I’m halfway through John Stilgoe’s excellent 1998 book Outside Lies Magic. In the first line of the book, Stilgoe urges the everyone to go outside, “beyond the trap of the programmed electronic age so gently closing around so many people at the end of our century.” (Again, 1998!!!) The book is a real pleasure: half a guide to exploring and noticing, half travel writing. The protagonist, “the explorer”, is both you the reader and Stilgoe himself, wandering through abandoned rail tracks, underneath highways, and along backroads.
Stilgoe leads the curiously named Visual and Environmental Studies department at Harvard, and his classes are legendary. I recall two moments, once in junior year and the other as a senior, sitting in a packed room of people hoping to get admitted to one of his small seminars, and feeling instantly discouraged. Friends who took his classes spoke of them in glowing terms, and many remain close to him.
Reading his book, I see now that I wouldn’t have been ready at that time anyway. It has taken me awhile to get here, but now I find my mind open, absorbing, curious, and ready to explore. Stilgoe’s “explore everything” mantra resonates most loudly today, in a way that I might have quickly dismissed in my college years.
Sidenote: I also love that he calls out cycling as one of the best ways to explore, a topic I presented on myself at SVA in 2015.
Stilgoe pushes us to explore the landscapes all around us. Look closely, he says, and you might encounter some hidden trace of a historical moment, or unearth something that teaches you about business, physics, technology, or human behavior.
I totally agree, but I also think that today, 20 years after this book was published, we are much more adept at doing this. We have Netflix shows and podcasts that focus on unearthing curious facts about our environment, about science, about design, about psychology, about history. (Is there a name for this trend? Little-knownism?)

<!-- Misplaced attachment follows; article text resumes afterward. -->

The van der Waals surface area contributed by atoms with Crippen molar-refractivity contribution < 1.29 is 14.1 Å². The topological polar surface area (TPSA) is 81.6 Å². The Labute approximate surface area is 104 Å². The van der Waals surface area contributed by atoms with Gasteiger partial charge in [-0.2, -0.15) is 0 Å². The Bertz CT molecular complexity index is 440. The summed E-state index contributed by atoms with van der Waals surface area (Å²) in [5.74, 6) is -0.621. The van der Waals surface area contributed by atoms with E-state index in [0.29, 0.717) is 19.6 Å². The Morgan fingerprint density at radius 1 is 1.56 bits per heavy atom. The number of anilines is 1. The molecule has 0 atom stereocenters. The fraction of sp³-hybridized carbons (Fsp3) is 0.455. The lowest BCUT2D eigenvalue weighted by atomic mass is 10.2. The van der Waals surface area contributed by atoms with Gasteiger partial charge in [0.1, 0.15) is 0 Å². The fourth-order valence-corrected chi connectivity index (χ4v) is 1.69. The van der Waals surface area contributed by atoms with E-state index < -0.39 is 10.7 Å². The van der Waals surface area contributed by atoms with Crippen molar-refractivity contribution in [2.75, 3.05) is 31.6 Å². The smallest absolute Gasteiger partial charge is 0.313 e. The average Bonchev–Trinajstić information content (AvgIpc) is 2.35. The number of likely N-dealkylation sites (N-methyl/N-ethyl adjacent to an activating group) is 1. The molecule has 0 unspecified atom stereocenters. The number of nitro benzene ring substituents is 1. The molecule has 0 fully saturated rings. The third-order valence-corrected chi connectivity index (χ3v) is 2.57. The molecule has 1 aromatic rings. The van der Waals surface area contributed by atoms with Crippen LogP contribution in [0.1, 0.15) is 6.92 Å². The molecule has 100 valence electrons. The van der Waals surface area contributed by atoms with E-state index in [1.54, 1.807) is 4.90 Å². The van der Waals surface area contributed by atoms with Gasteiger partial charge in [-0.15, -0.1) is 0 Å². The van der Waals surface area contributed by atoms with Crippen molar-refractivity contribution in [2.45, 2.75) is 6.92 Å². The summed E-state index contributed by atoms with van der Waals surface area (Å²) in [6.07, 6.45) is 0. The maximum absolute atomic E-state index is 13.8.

Where else could we use the explorer’s mindset today?
Can we use it in the digital world, as we navigate through apps and websites? Interestingly, the Internet offers us much less of a historical trace, the quality of the urban environment that Stilgoe describes as a “ palimpsest, a document in which one layer of writing has been scraped off, and another one applied.” Software gets constantly updated by regular release cycles, with all previous traces wiped out, replaced by the freshest copy of the experience that developers and designers want you to have.
But look closer, dear explorer, and you find ways to unearth digital history. I am reminded of Marcin Wichary’s recent Twitter open call for interfaces that accidentally preserve memory. The palimpsest of a digital thing lies in its release notes, in its copies on the Wayback Machine, in Google caches, in people’s personal libraries of screencaptures, in version control features.
Where else can we look closer, where it hasn’t already become fashionable to do so?